Share on Facebook
Jordan Burroughs predicted it.
For months, the 24-year-old New Jersey native confidently guaranteed a gold medal in the 2012 Summer Olympics in London in the 74-kilogram weight class.
Many words describe Burroughs- confident, charismatic, witty, handsome, and, most importantly, a champion.
Sounds a lot like a cocky, renowned boxer who once proclaimed, “I’m the greatest, I’m a bad man, and I’m pretty!”
Muhammad Ali, born Cassius Clay, burst onto the scene in 1960 winning a gold medal in that year’s Summer Olympics in Rome.
Ali built his reputation by precisely predicting the round he would finish his opponents.
Burroughs may have read a chapter in Ali’s autobiography. Like Ali, Burroughs loves the spotlight.
In 2009, he started his twitter account following his first NCAA title as a wrestler for the University of Nebraska. His twitter handle “@alliseeisgold” may seem cocky to some, but Burroughs has not lost in competition since that year.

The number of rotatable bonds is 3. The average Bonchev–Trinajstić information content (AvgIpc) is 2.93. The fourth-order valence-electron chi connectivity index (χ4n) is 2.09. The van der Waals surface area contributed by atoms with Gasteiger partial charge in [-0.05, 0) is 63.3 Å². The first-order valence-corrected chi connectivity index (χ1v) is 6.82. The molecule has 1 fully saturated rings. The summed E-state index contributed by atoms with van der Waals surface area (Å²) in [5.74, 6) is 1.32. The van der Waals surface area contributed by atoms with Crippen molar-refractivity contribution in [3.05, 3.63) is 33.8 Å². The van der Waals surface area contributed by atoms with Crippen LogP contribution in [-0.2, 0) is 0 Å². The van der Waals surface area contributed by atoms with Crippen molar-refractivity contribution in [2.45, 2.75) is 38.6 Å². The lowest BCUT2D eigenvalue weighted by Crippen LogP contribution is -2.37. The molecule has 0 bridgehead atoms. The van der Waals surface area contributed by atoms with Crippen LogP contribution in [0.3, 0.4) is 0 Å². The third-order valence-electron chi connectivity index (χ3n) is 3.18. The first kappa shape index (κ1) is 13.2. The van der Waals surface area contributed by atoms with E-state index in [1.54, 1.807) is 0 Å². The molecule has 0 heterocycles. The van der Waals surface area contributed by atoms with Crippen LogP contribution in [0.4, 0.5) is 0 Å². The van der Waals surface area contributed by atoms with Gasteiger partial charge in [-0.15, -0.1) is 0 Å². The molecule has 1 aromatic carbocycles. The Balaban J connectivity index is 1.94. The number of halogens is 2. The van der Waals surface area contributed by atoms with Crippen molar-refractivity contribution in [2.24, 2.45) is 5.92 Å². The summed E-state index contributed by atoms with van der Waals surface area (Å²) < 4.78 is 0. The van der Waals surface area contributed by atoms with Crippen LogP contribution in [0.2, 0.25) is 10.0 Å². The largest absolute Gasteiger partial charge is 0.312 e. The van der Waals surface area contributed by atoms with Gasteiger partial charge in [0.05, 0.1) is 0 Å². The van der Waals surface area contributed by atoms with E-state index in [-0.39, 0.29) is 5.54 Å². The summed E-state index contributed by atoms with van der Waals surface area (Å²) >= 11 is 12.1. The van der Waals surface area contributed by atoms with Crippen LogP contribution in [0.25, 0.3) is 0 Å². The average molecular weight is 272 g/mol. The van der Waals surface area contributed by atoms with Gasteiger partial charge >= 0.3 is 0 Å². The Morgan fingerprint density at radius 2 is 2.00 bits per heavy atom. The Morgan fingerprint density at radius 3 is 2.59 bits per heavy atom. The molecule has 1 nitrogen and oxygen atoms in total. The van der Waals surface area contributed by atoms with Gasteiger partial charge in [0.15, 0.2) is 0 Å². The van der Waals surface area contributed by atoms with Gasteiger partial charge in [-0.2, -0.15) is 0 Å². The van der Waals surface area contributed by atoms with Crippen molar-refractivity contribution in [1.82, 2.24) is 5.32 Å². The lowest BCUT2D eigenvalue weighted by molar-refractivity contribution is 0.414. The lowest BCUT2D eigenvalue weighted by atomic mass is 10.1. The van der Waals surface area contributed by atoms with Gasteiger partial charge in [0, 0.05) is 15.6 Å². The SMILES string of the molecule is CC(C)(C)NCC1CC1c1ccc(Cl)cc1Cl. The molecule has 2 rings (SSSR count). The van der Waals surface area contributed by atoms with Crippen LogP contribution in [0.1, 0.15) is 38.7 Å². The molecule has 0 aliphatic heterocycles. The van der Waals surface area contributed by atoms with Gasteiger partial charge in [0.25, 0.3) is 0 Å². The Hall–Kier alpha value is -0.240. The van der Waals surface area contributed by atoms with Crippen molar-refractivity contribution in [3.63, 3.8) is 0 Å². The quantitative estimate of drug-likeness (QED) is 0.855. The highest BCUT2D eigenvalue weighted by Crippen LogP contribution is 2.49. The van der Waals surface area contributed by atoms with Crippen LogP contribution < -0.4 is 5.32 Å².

The night before his biggest wrestling tournament to date, Burroughs tweeted, “My next tweet will be a picture of me holding that Gold medal!!!”
Burroughs’ confidant demeanor surprised many, including a USA wrestling official who cautioned Burroughs he was doing a lot of talking and tweeting, according to ESPN.
The official warned Burroughs to be careful because it was his first Olympics and he didn’t know what he was getting himself into it.
But Burroughs assured the official he knew what he was doing.
Burrough’s strategy may have been taken out of another chapter in Ali’s autobiography.
On July 12, the young African-American wrestler tweeted a profound quote by the greatest boxer the world has ever seen.
“To be a great champion, you have to believe you are the best. If you’re not, pretend you are,” he wrote.
Burroughs is happy to have silenced his doubters, but even more satisfied to not have let down his many supporters. Not to mention his 50,000 followers on Twitter.
“A lot of people call me cocky. A lot thought I didn’t have what it takes. But no one’s laughing anymore,” he said, according to ESPN.
As for anyone who doubts Burroughs has humility; the Olympic champ knows it’s far from the truth.
“I’m extremely humble,” Burroughs said, according to Sports illustrated. “[But] the fans want someone who’s confident in themselves… I don’t want to be known as a great wrestler. I want to be known as a great athlete.
Is Jordan Burroughs the Muhammad Ali of Wrestling?
Share on Facebook